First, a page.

Part one, of what I'm sure will be thousands of confessions of bad habits I have... And why this one is making me think about worship.
This one isn't about my inability to regularly update my website, nor my consistency with producing coherent thoughts or words. It's not one of those deeply personal issues to do with toilet seats or nail biting. This one is all about books.
Even then I'm going to have to narrow it down, otherwise we'll be here all day. I'm not here just to confess my tendency to turn down corners of pages instead of reaching for a bookmark, nor my habit of buying books based on recommendations knowing full well that my "to read" list is more than long enough, nor my tendency to start umpteen books at once.
This one is about my inability to finish a book...
... Well partly. I'll also share that taboo vice I have of underlining, note-taking in the margins, and generally pouring my incoherent outworkings of what I'm reading onto the page.
This afternoon I had a small space of time to read, and instead of reaching for one of the 5 books I have started around the house and office, I reached for another one on my "to read" pile.
I picked up "Preaching as Worship" by some chap called Michael Quicke, middle initial "J" as is the American way. It was published in 2011, and I'm fairly sure I bought it in Glasgow a few years back, probably based on a recommendation or a quick read of the blurb and a snapshot of page 42 (a rule I borrowed from a friend who worked in a bookshop).
Anyway, I've stopped to write having read just three pages of chapter one. I got stopped in my tracks by my own underlining and notes in the side.
I don't remember starting this one previously. I'm sure in a couple of chapters time I'll either work out why I stopped last time, or it'll just be another of those that I forgot I was reading... But there in my scrawl are some pencil notes (better than pen, surely?) relating to this phrase:
"How could worship be more real, astonishing, closer, and higher for us than we could possibly imagine? Being "Lost in wonder, love and praise" remains only a line in an old hymn rather than an authentic possibility."
My thoughts, whenever it was that I last read that line:
"When was the last time? Is the problem content, context or heart?"
Now before we go on, taking lines of songs out of context is as bad as taking lines from the Bible out of context.
The promise of Wesley in Love Divine's last verse which rounds off the song with the refrain "Lost in wonder, love and praise" is not one of present fulfilment, depending on your outlook on where and when the sought "Heaven" we find our place in is three lines before.
That aside, I have every confidence that it is possible to be "lost in wonder, love and praise" before we find ourselves eternally bound that way. I fully believe in the possibility of an encounter with the God who inspires such a response in the here and now, however fleeting such a moment might be. The problem is that I sometimes forget it's a possibility for me.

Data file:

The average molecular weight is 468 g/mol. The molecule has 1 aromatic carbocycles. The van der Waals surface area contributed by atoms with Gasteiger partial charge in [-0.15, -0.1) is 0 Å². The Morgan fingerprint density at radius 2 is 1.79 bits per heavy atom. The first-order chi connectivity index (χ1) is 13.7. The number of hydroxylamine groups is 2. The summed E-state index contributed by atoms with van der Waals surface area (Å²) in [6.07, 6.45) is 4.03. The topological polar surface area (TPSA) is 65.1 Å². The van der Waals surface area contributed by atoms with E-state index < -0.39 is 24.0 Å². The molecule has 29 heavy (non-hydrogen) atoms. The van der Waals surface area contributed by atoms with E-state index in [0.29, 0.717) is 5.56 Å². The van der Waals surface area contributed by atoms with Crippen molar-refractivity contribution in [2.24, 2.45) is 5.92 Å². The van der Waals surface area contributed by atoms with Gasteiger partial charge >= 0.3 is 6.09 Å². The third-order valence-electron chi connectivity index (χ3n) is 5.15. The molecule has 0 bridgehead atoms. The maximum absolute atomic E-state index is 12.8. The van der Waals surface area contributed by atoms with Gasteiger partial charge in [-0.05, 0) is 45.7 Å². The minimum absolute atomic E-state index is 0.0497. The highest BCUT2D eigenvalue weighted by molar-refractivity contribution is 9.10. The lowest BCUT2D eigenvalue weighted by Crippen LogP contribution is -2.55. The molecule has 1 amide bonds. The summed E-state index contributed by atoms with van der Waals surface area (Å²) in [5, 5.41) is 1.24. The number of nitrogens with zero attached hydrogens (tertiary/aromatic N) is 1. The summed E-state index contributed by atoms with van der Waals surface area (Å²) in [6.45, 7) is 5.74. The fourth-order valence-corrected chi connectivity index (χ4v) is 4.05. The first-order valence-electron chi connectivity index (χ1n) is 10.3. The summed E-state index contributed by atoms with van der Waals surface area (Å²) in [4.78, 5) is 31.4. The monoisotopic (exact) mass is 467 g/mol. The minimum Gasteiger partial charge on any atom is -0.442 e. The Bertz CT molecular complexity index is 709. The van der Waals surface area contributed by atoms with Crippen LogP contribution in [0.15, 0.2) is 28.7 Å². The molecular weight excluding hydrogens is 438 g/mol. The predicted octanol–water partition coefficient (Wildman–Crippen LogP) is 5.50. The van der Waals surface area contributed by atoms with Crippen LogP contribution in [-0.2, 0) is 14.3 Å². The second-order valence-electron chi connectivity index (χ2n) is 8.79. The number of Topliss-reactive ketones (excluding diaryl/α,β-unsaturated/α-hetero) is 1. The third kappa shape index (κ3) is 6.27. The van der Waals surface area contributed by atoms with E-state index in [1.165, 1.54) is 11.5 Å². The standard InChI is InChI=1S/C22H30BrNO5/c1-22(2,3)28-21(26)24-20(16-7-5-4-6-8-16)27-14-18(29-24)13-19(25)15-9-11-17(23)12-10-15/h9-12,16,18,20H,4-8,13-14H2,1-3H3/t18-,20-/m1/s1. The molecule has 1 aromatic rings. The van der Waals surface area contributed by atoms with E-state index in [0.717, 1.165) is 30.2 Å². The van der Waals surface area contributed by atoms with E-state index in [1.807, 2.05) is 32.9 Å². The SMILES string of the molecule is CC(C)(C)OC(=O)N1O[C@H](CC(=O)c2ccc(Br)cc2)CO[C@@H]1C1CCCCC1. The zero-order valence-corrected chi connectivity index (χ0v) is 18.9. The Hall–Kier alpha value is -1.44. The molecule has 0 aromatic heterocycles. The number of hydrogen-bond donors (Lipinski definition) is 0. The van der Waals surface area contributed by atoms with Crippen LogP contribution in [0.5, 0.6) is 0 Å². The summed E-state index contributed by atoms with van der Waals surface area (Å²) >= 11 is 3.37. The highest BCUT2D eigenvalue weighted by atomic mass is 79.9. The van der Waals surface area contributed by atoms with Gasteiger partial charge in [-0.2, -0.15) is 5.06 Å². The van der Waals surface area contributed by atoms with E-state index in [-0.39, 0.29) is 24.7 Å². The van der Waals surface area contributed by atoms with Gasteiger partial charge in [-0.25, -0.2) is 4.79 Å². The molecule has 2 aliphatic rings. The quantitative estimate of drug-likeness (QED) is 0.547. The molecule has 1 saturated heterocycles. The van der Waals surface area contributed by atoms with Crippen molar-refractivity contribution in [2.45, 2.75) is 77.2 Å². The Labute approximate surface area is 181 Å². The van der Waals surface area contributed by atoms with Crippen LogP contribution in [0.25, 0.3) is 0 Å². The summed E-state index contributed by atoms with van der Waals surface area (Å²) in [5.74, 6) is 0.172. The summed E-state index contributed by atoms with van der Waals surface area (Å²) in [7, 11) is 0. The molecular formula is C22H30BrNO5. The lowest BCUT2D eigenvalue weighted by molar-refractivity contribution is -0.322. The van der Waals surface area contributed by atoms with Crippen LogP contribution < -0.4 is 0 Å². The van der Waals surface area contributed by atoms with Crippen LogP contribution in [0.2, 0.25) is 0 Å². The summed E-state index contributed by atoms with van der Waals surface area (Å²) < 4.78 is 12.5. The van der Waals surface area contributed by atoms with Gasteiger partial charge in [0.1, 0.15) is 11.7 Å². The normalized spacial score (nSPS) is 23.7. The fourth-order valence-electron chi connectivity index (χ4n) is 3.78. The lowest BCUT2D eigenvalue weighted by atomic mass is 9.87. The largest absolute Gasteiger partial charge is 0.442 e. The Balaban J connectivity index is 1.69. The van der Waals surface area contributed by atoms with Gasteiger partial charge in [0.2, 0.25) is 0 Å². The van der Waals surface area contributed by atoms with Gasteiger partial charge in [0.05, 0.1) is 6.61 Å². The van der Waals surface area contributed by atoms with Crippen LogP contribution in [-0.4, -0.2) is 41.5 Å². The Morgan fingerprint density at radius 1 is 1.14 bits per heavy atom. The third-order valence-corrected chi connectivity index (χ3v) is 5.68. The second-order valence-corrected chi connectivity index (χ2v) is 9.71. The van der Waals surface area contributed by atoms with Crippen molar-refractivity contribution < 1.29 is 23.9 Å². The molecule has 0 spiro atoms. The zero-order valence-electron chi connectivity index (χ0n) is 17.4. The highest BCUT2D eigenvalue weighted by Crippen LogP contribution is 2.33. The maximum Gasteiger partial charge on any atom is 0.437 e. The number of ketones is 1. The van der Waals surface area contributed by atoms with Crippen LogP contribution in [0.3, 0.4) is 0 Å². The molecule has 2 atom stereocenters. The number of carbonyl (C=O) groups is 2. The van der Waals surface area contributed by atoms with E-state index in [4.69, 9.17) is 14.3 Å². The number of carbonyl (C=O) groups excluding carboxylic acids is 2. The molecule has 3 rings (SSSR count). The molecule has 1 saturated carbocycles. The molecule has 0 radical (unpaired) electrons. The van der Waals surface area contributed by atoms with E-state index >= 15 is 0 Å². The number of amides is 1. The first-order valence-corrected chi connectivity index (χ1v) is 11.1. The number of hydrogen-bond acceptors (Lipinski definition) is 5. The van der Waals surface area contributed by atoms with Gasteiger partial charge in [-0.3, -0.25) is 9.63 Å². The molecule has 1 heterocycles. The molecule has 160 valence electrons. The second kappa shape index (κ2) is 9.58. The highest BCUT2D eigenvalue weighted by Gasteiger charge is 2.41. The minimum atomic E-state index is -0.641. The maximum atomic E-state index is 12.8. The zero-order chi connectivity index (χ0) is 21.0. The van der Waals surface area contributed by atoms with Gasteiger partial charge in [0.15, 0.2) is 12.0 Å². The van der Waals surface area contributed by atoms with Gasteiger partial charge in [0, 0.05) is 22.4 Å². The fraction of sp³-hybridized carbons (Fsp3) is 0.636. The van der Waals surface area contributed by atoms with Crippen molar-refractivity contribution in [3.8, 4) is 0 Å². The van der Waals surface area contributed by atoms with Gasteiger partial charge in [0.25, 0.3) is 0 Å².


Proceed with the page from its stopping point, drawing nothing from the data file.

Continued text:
Hence, I suppose, my question of "When was the last time?"
Maybe instead of being "lost IN wonder" we have instead lost our wonder, our love and our praise. Perhaps we have lost sight of God.
Could you answer that? Has it ever happened or do you think it's only possible beyond this realm? What's stopping us getting lost today, in the here and now, in the presence of the same God, on our own or in our churches?
The problem isn't the object of our worship if He really is unchanging. He is just as great, worthy and loving as He has ever been and ever will be.
So the problem must be local. Something must be in the way. Is it as local as me? Am I clinging onto things that obstruct my view of who He is and the immediacy of His presence? Am I too busy? Am I not giving it enough? Do I not want it enough? Do I not believe it enough?
Is it the content of my worship? Am I too limiting in the words I sing, on the actions and service I undertake? Am I not finding the way of true worship? Do I have the wrong balance of praise, lament, and adoration?
Our is the responsibility one that goes beyond me, and therefore one I can share with my fellow worshippers? Have we forgotten how to create a context for worship, one that acknowledges the God in the room rather than the gods of leaders or music or instruments or traditions? Have we forgotten the arts of silence, meditation and contemplation? Are we looking to get lost in the wrong places?
Maybe if I can rediscover the wonder, the love and the praise and work out how to worship and be "Lost in wonder, love and praise" then I'll be in a position to take others with me when I lead worship... Because I'm not content just to wait "'Til in Heav'n I take my place."
Just a thought. Maybe I'll have coherent ones later.
I'll see what the rest of chapter one says, and maybe even the book, if I remember to read it all...
Remarcable is one man blogging about Youth Work, Theology, Family, Life and those other random things that come to mind.